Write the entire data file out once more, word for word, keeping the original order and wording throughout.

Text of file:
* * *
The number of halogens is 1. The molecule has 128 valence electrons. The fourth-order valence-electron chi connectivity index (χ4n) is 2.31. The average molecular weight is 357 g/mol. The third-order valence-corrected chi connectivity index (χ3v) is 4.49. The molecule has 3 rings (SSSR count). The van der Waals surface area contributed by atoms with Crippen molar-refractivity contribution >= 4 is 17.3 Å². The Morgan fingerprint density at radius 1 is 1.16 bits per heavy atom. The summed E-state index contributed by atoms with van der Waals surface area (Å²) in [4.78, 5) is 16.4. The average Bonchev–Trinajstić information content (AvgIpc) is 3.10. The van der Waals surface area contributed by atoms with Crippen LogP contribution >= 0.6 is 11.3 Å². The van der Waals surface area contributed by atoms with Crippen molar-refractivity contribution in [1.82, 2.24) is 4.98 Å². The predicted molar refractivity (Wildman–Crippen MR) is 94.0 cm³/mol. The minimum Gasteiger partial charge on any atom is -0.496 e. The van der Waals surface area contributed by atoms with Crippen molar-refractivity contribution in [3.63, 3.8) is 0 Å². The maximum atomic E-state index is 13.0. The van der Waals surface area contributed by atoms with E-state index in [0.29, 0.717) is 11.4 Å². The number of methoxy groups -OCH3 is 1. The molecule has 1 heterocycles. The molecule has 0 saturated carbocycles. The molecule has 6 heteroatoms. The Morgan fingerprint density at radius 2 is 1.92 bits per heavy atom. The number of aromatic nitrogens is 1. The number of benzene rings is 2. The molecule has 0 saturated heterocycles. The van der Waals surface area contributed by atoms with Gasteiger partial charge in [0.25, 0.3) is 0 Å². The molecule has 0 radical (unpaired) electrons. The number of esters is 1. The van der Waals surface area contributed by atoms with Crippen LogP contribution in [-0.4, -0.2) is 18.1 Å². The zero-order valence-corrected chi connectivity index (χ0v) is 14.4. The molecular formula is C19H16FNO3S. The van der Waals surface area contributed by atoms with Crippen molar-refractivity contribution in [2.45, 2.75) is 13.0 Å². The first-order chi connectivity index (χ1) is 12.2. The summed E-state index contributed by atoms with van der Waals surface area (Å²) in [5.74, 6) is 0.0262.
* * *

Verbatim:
The number of halogens is 1. The molecule has 128 valence electrons. The fourth-order valence-electron chi connectivity index (χ4n) is 2.31. The average molecular weight is 357 g/mol. The third-order valence-corrected chi connectivity index (χ3v) is 4.49. The molecule has 3 rings (SSSR count). The van der Waals surface area contributed by atoms with Crippen molar-refractivity contribution >= 4 is 17.3 Å². The Morgan fingerprint density at radius 1 is 1.16 bits per heavy atom. The summed E-state index contributed by atoms with van der Waals surface area (Å²) in [4.78, 5) is 16.4. The average Bonchev–Trinajstić information content (AvgIpc) is 3.10. The van der Waals surface area contributed by atoms with Crippen LogP contribution >= 0.6 is 11.3 Å². The van der Waals surface area contributed by atoms with Crippen molar-refractivity contribution in [1.82, 2.24) is 4.98 Å². The predicted molar refractivity (Wildman–Crippen MR) is 94.0 cm³/mol. The minimum Gasteiger partial charge on any atom is -0.496 e. The van der Waals surface area contributed by atoms with Crippen molar-refractivity contribution in [3.63, 3.8) is 0 Å². The maximum atomic E-state index is 13.0. The van der Waals surface area contributed by atoms with E-state index in [0.29, 0.717) is 11.4 Å². The number of methoxy groups -OCH3 is 1. The molecule has 1 heterocycles. The molecule has 0 saturated carbocycles. The molecule has 6 heteroatoms. The Morgan fingerprint density at radius 2 is 1.92 bits per heavy atom. The number of aromatic nitrogens is 1. The number of benzene rings is 2. The molecule has 0 saturated heterocycles. The van der Waals surface area contributed by atoms with Gasteiger partial charge in [0.25, 0.3) is 0 Å². The molecule has 0 radical (unpaired) electrons. The number of esters is 1. The van der Waals surface area contributed by atoms with Crippen LogP contribution in [-0.4, -0.2) is 18.1 Å². The zero-order valence-corrected chi connectivity index (χ0v) is 14.4. The molecular formula is C19H16FNO3S. The van der Waals surface area contributed by atoms with Crippen molar-refractivity contribution in [2.45, 2.75) is 13.0 Å². The first-order chi connectivity index (χ1) is 12.2. The summed E-state index contributed by atoms with van der Waals surface area (Å²) in [5.74, 6) is 0.0262.